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68 found
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  1. The Nondual Mind: Vedānta, Kashmiri Pratyabhijñā Shaivism, and Spinoza.James H. Cumming - manuscript
    This book compares Hindu nondual philosophy to that of Baruch Spinoza, demonstrating the similarity of Spinoza's ideas to Kashmiri Pratyabhijñā Shaivism. The book is well researched, but it is written in an informal style suitable for both scholars and the educated general public. There is already some scholarly literature comparing Spinoza's philosophy to Śaṅkara's Vedānta, but none of it has focused, as this book does, on philosophy of mind, and none of it has included nondual Kashmiri Shaivism in the comparison. (...)
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  2. Mendelssohnian Enlightenment and Women’s Contributions to Philosophy in the Late Eighteenth Century.Corey W. Dyck - manuscript
    When attempting to capture the concept of enlightenment that underlies and motivates philosophical (and political and scientific) developments in the 18th century, historians of philosophy frequently rely upon a needlessly but intentionally exclusive account. This, namely, is the conception of enlightenment first proposed by Kant in his famous essay of 1784, which takes enlightenment to consist in the “emergence from the self-imposed state of minority” and which is only possible for a “public” to attain as a result of the public (...)
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  3. Der Dämon und die Masse. Kritik und Verteidigung politischer Mythen bei Hans Blumenberg.Maximilian Runge - 2016
    In his recently published posthumous works "Prefiguration" and "The Rigorism of Truth" Hans Blumenberg surprisingly steps into the area of political history that he had left widely unconsidered in "Work on Myth". While "Prefiguration" tackles the “demonic” aspects of Napoleon and Hitler that Blumenberg tries to dismantle and bring into derision, in "Rigorism of Truth" he attacks Hannah Arendt's phrase of the Banality of Evil in relation to the Jerusalem trial against Adolf Eichmann in 1961. In this latter issue Blumenberg (...)
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  4. “The Application of the ‘Pragmatic Maxim’ in Jewish Tradition: The Case of R. Ḥayyim Hirschensohn”.Nadav S. Berman - forthcoming - Journal of Religion.
    This article argues that certain interpretive trajectories within Jewish tradition – both halakhic (nomos) and aggadic (narrative) – can be illuminated vis-a-vis classical American pragmatism (CAP). Contrary to a prevalent belief, Peirce, James, and Dewey were neither anti-metaphysical nor anti-traditional. They contended, in different ways, that the ‘pragmatic maxim’ (PM) – “truth is what works” in James’s phrasing – is not a narrowly instrumentalist truth test. The PM rather implies that ideas and beliefs (philosophical and religious alike) should be examined (...)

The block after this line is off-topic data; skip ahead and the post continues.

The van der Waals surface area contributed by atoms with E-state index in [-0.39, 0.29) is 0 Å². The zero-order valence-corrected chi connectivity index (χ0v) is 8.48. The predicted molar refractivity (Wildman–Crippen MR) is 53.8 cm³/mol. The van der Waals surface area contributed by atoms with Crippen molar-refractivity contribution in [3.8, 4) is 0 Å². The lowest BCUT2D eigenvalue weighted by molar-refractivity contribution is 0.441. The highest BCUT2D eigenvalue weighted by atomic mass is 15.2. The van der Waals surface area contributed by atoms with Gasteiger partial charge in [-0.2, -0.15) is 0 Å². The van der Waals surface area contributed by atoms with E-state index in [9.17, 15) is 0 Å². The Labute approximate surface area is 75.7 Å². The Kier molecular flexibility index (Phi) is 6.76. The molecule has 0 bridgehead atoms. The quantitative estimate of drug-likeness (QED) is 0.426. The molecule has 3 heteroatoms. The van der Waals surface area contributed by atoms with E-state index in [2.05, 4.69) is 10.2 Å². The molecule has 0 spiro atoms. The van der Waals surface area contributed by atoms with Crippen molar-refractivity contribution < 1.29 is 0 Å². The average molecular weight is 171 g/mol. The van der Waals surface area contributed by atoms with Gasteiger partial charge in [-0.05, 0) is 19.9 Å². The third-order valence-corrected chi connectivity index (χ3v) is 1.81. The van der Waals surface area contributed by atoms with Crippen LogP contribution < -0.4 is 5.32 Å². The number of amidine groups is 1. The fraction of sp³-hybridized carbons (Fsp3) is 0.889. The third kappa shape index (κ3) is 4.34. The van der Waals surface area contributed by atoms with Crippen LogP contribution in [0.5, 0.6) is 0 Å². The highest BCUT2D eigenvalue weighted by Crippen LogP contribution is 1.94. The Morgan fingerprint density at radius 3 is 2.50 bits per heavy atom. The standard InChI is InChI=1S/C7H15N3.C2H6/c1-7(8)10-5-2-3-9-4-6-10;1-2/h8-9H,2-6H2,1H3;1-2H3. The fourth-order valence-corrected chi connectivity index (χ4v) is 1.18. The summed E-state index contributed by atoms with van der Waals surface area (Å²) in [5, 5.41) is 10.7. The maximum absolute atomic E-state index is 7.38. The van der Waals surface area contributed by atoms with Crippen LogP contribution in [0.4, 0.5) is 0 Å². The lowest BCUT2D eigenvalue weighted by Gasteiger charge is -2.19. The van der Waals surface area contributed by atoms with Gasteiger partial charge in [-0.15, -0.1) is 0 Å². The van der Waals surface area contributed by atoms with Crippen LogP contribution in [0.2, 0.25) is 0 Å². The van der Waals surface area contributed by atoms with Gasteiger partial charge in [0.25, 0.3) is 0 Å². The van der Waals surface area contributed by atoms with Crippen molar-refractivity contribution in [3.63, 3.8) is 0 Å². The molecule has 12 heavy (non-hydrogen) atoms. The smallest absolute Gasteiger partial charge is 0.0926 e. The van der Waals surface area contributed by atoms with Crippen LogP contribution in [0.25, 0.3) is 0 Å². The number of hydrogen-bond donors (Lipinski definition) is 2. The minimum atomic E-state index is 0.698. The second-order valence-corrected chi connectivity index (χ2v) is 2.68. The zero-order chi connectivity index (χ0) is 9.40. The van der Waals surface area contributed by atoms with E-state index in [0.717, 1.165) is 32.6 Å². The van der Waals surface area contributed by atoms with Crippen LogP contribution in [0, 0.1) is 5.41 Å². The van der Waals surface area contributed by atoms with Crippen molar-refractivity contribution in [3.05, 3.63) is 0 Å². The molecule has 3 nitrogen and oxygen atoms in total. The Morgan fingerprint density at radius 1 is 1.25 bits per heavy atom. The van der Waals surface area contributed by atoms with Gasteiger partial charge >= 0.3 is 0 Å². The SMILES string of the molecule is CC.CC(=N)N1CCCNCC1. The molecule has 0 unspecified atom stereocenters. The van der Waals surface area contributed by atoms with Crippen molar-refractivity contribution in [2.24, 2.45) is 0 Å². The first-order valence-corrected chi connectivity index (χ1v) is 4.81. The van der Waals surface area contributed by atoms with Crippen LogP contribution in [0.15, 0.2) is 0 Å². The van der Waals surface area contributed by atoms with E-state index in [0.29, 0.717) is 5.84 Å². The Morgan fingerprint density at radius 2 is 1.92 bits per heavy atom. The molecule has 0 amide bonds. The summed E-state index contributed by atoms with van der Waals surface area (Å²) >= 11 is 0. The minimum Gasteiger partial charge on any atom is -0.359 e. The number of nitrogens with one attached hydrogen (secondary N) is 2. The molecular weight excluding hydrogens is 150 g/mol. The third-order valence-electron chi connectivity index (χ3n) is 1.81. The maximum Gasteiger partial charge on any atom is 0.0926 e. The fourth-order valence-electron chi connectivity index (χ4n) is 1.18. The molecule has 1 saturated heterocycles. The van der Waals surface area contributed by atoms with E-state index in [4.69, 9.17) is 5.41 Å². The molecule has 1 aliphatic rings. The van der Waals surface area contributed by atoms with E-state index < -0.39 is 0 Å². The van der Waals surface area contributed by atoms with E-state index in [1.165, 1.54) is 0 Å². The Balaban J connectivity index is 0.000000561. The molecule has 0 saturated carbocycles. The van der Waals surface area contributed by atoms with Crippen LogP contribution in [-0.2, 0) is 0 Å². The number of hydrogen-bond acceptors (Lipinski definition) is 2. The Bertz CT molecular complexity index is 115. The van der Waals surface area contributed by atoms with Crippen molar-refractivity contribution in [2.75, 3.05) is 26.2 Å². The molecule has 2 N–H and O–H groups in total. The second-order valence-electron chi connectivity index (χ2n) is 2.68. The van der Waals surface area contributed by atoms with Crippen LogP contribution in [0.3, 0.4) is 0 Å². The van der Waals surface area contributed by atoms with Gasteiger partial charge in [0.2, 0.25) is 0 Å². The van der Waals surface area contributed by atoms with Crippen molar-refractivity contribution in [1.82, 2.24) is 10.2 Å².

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  5. Jewish Philosophical Conceptions of God.Gabriel Citron - forthcoming - In Yitzhak Melamed & Paul Franks (eds.), The Oxford Handbook of Jewish Philosophy. Oxford University Press.
    There is no single Jewish philosophical conception of God, and the array of competing conceptions does not lend itself to easy systemization. Nonetheless, it is the aim of this chapter to provide an overview of this unruly theological terrain. It does this by setting out ‘maps’ of the range of positions which Jewish philosophers have taken regarding key aspects of the God-idea. These conceptual maps will cover: (i) how Jewish philosophers have thought of the role and status of conceiving of (...)
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  6. “How to Live Communally Amidst Doubts”, on Moshe Halbertal, The Birth of Doubt: Confronting Uncertainty in Early Rabbinic Literature (Brown, 2020). [REVIEW]Nadav S. Berman - 2021 - Review of Rabbinic Judaism 24:265-275.
    This review-essay considers the book by Moshe Halbertal, The Birth of Doubt: Confronting Uncertainty in Early Rabbinic Literature (Brown, 2020), and highlights certain pragmatist trajectories in the book and in its scholarly object - early rabbinic law. Inter alia, the middle rabbinic path between realism and nominalism is discussed.
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  7. David Patterson, Portraits: The Hasidic Legacy of Elie Wiesel. [REVIEW]Jonathan Nassim - 2021 - Religious Studies 1 (1):1-2.
    Review of David Patterson, Portraits: The Hasidic Legacy of Elie Wiesel.
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  8. "Eliezer Schweid: Some Premises of a Pragmatic Jewish Thinker" [in Hebrew].Nadav S. Berman - 2020 - In The Philosophy of Eliezer Schweid: Jewish Culture and Universal Perspectives, ed. Yehoyada Amir and Joseph Turner. Jerusalem: Carmel. pp. 103-141.